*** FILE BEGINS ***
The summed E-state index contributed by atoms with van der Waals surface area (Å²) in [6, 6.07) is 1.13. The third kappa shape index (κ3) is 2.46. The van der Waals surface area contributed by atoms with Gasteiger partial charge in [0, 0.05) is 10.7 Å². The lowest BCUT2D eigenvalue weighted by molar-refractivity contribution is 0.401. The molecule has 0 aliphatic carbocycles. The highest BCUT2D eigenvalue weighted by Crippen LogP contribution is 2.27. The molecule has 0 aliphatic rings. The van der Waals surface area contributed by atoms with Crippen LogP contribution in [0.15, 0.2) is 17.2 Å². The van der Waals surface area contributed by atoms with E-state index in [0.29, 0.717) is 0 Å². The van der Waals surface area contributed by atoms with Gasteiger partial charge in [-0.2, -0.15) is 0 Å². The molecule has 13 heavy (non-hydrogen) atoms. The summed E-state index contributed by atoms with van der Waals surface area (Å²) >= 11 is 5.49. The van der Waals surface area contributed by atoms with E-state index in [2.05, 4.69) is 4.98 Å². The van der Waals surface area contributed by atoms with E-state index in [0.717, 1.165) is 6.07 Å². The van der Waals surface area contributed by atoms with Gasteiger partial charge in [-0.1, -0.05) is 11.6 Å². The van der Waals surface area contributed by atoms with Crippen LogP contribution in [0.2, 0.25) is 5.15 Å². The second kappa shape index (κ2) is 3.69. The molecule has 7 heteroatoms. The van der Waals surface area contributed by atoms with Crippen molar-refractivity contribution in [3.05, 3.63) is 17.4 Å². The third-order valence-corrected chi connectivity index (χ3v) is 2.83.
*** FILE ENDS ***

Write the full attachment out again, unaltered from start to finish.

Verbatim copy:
The summed E-state index contributed by atoms with van der Waals surface area (Å²) in [6, 6.07) is 1.13. The third kappa shape index (κ3) is 2.46. The van der Waals surface area contributed by atoms with Gasteiger partial charge in [0, 0.05) is 10.7 Å². The lowest BCUT2D eigenvalue weighted by molar-refractivity contribution is 0.401. The molecule has 0 aliphatic carbocycles. The highest BCUT2D eigenvalue weighted by Crippen LogP contribution is 2.27. The molecule has 0 aliphatic rings. The van der Waals surface area contributed by atoms with Crippen LogP contribution in [0.15, 0.2) is 17.2 Å². The van der Waals surface area contributed by atoms with E-state index in [0.29, 0.717) is 0 Å². The van der Waals surface area contributed by atoms with Gasteiger partial charge in [-0.2, -0.15) is 0 Å². The molecule has 13 heavy (non-hydrogen) atoms. The summed E-state index contributed by atoms with van der Waals surface area (Å²) >= 11 is 5.49. The van der Waals surface area contributed by atoms with E-state index in [2.05, 4.69) is 4.98 Å². The van der Waals surface area contributed by atoms with E-state index in [0.717, 1.165) is 6.07 Å². The van der Waals surface area contributed by atoms with Gasteiger partial charge in [-0.1, -0.05) is 11.6 Å². The van der Waals surface area contributed by atoms with Crippen LogP contribution in [0.2, 0.25) is 5.15 Å². The second kappa shape index (κ2) is 3.69. The molecule has 7 heteroatoms. The van der Waals surface area contributed by atoms with Crippen molar-refractivity contribution in [3.05, 3.63) is 17.4 Å². The third-order valence-corrected chi connectivity index (χ3v) is 2.83.